About a week ago, I came in on the boozy end of an extended conversation about “human greatness.” I had expressed that in realizing my individual “greatness,” I am also faced with my own limitations in serving others. Someone had mentioned that this may be due to ego. That gave me a lot to mull over, and today I think I’ve come to understand what that means.
As I’ve mentioned before, one of the major reasons I want to cook for the Ladies at the Downtown Women’s Center is to provide a relatively healthy, substantial meal that will feed and sustain people who do not otherwise have access to such food, who might not be able to eat as well until the next day’s breakfast because the shelter does not provide a dinner. There have been days when the food we prepared was abundant, there were leftovers, and every single Lady had their fill. Today was not one of them. I had grossly underestimated how many people would show up; there were too many people and not enough food.
In my family, this is like the horror of all horrors. If there’s one thing I can say about coming to dinner at the Acoba’s, it’s that you’ll be stuffed so much you can’t move. And even then we will continue to force-feed you, and have no qualms about resorting to guilt and shame….but only because we love you. This is the kind of mentality I grew up with, and perhaps what I have in the back of my mind when I approach these lunches at the DWC. Lots of good food=love.
Inspired by Sujana’s lunch, and as a tribute to my own family, we made my favorites — fried rice and “egg rolls” filled with banana and jackfruit (turon, or banana lumpia). I was so excited until I found out that instead of 31 Ladies, we had to serve 52. There weren’t enough volunteers to serve that number of Ladies, so each table was called and they lined up. We had to ration the portions and spread the rice out on the small plates so it would appear they were getting more. The whole time I was thinking: how generous can I be with this plate? Did I really just say generous? My heart sank.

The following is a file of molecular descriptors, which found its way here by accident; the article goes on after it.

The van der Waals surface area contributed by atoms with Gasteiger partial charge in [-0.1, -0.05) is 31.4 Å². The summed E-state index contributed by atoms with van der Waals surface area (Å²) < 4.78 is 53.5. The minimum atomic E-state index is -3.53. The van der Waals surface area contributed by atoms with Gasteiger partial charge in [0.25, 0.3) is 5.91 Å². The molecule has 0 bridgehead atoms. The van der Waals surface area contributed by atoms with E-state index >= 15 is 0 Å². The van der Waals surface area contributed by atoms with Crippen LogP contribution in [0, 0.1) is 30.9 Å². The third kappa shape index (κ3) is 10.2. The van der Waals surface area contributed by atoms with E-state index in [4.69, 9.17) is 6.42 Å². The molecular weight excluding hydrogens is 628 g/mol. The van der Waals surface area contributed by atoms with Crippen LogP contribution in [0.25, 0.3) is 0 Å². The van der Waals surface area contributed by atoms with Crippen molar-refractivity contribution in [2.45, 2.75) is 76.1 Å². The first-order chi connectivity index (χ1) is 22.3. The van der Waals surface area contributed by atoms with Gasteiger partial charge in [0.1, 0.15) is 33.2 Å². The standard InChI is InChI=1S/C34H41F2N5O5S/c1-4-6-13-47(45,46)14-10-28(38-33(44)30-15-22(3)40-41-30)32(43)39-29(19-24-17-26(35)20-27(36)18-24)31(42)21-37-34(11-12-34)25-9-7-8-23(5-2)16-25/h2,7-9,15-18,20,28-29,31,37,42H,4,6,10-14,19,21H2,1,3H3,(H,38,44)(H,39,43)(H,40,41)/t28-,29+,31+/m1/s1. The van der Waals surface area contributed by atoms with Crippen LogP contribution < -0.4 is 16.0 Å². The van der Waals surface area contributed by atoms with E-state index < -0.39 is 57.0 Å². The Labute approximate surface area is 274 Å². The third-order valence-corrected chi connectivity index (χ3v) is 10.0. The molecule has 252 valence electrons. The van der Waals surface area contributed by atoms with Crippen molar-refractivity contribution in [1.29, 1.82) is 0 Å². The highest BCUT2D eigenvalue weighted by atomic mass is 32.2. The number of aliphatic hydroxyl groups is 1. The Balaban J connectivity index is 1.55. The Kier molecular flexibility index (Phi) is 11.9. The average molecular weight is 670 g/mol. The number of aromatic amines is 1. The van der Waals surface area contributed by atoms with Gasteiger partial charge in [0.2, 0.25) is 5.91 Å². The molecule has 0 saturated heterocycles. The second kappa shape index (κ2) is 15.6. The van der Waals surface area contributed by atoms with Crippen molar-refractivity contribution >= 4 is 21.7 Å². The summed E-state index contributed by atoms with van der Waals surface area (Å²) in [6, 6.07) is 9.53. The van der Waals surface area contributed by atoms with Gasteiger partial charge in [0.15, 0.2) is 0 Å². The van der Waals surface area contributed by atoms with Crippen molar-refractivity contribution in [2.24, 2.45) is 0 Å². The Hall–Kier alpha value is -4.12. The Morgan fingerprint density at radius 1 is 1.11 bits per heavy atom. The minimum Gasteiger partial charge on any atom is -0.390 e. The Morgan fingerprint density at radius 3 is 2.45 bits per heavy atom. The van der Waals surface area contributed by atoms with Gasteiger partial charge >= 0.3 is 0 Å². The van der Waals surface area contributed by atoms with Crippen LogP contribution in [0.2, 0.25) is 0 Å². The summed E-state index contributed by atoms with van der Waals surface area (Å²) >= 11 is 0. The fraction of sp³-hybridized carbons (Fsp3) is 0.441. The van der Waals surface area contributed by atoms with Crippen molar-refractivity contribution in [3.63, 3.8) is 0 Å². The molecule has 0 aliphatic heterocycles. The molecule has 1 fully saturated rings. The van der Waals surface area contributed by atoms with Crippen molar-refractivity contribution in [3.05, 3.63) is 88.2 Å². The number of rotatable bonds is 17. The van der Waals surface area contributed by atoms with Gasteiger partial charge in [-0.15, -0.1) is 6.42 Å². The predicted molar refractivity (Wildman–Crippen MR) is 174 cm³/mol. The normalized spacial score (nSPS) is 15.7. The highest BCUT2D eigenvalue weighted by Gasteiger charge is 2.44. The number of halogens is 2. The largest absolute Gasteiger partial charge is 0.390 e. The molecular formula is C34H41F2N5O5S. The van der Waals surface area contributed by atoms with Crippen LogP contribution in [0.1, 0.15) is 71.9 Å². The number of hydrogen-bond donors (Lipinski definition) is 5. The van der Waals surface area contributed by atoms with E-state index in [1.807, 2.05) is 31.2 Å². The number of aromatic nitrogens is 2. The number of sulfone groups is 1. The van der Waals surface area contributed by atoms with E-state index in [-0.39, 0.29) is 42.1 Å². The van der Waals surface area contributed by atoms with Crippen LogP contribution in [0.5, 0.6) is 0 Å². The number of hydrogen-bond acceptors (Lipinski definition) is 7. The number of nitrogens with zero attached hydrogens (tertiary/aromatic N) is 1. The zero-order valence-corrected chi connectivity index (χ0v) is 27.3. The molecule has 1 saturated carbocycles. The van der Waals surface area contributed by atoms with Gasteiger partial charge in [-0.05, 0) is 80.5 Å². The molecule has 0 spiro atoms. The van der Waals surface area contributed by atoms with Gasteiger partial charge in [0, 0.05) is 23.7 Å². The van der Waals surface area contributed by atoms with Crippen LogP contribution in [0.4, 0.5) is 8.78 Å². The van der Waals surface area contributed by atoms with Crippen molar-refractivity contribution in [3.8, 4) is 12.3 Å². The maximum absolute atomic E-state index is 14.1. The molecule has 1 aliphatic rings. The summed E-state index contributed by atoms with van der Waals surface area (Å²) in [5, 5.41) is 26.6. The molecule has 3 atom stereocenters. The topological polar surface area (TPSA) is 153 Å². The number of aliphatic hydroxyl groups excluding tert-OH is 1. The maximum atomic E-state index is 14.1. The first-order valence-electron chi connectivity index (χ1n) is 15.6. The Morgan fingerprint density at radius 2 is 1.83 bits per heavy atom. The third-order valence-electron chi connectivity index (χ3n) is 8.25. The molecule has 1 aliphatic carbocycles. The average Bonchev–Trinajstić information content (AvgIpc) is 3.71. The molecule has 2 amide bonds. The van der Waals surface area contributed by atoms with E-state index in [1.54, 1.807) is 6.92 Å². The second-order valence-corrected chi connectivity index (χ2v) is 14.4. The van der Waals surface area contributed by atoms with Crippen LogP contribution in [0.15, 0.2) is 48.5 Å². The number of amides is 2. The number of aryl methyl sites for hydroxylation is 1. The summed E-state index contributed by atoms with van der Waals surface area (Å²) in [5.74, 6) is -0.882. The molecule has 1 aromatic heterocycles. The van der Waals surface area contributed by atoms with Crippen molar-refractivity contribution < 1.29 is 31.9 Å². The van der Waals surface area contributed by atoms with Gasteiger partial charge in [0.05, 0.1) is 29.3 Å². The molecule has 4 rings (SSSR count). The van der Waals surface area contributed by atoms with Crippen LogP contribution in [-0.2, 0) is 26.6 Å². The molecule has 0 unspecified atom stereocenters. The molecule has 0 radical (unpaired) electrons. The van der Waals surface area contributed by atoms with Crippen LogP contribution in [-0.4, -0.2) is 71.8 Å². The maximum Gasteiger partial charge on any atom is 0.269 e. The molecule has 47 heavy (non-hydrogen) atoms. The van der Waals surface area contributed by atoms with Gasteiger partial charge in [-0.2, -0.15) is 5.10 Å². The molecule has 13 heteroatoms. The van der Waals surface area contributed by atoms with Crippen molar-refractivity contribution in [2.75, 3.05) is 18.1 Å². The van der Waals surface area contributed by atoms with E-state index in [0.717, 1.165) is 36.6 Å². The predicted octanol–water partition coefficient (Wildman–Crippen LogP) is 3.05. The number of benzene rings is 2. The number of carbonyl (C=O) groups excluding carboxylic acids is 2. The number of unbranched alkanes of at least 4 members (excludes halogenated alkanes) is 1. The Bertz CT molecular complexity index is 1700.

We had little left over for seconds, but called them anyway. Of course there was a stampede. There was one Lady who wasn’t fast enough, and so she tried to cut in line. She was angry, pushing her way through and yelling “I’m hungry!” Another Lady down the line looked like she was giving the volunteers an earful. Others would say, is that it? Some kept holding their plates out, disappointed that they’d only get 1/2 a scoop. Yet there were others who said that they were grateful to have this food. They still thanked and clapped for us. As soon as it was over, I wanted out of there. (In fact, this is the kind of thing that made me want a cigarette).
Was it my ego that caused me to become so upset?
Volunteers that morning drove out to Downtown LA and poured their labor and love into the preparation of that meal. I thought about my other family in Hawaii, who would prepare the same simple meal when we would visit. It’s obvious that they’ve stretched their budgets to do this. They’ve worked long and hard to earn it. They’ve recently immigrated, and in their small apartments they will share everything they have.
I had come to the DWC with all my ingredients, thinking that I am in a position where I have more and in a sense, am there to “share the wealth.” It turns out that all I have is: all I have. This may not appear to be much to some, but it was my humble offering. It was our humble offering that we gave with the best of intentions. That generosity cannot be quantified.
Does serving others have to be equated with making people happy? Or is it enough to be simply content, knowing that you have given of yourself, meager or insufficient as it might appear to others, accepting that, individually, that is greatness in itself?